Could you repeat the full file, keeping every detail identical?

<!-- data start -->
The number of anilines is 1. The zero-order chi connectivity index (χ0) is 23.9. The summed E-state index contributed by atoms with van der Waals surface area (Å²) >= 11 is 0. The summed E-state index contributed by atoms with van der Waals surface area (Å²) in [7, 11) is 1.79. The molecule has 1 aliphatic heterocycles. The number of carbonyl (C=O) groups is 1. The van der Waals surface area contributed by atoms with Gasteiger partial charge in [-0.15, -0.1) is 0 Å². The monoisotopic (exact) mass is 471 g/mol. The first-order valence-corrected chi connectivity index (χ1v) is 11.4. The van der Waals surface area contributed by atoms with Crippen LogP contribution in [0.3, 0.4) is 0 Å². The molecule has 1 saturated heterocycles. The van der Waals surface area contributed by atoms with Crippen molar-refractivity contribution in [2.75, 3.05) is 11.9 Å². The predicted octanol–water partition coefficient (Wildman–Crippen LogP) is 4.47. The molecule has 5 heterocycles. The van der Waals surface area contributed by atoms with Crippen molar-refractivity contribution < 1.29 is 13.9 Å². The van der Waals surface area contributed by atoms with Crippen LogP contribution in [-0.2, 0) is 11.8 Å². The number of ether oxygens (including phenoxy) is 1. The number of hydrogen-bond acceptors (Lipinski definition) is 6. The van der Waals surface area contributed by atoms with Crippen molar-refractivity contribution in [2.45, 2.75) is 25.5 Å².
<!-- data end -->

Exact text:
The number of anilines is 1. The zero-order chi connectivity index (χ0) is 23.9. The summed E-state index contributed by atoms with van der Waals surface area (Å²) >= 11 is 0. The summed E-state index contributed by atoms with van der Waals surface area (Å²) in [7, 11) is 1.79. The molecule has 1 aliphatic heterocycles. The number of carbonyl (C=O) groups is 1. The van der Waals surface area contributed by atoms with Gasteiger partial charge in [-0.15, -0.1) is 0 Å². The monoisotopic (exact) mass is 471 g/mol. The first-order valence-corrected chi connectivity index (χ1v) is 11.4. The van der Waals surface area contributed by atoms with Crippen LogP contribution in [0.3, 0.4) is 0 Å². The molecule has 1 saturated heterocycles. The van der Waals surface area contributed by atoms with Crippen molar-refractivity contribution in [2.75, 3.05) is 11.9 Å². The predicted octanol–water partition coefficient (Wildman–Crippen LogP) is 4.47. The molecule has 5 heterocycles. The van der Waals surface area contributed by atoms with Crippen molar-refractivity contribution < 1.29 is 13.9 Å². The van der Waals surface area contributed by atoms with Crippen LogP contribution in [-0.2, 0) is 11.8 Å². The number of ether oxygens (including phenoxy) is 1. The number of hydrogen-bond acceptors (Lipinski definition) is 6. The van der Waals surface area contributed by atoms with Crippen molar-refractivity contribution in [2.45, 2.75) is 25.5 Å².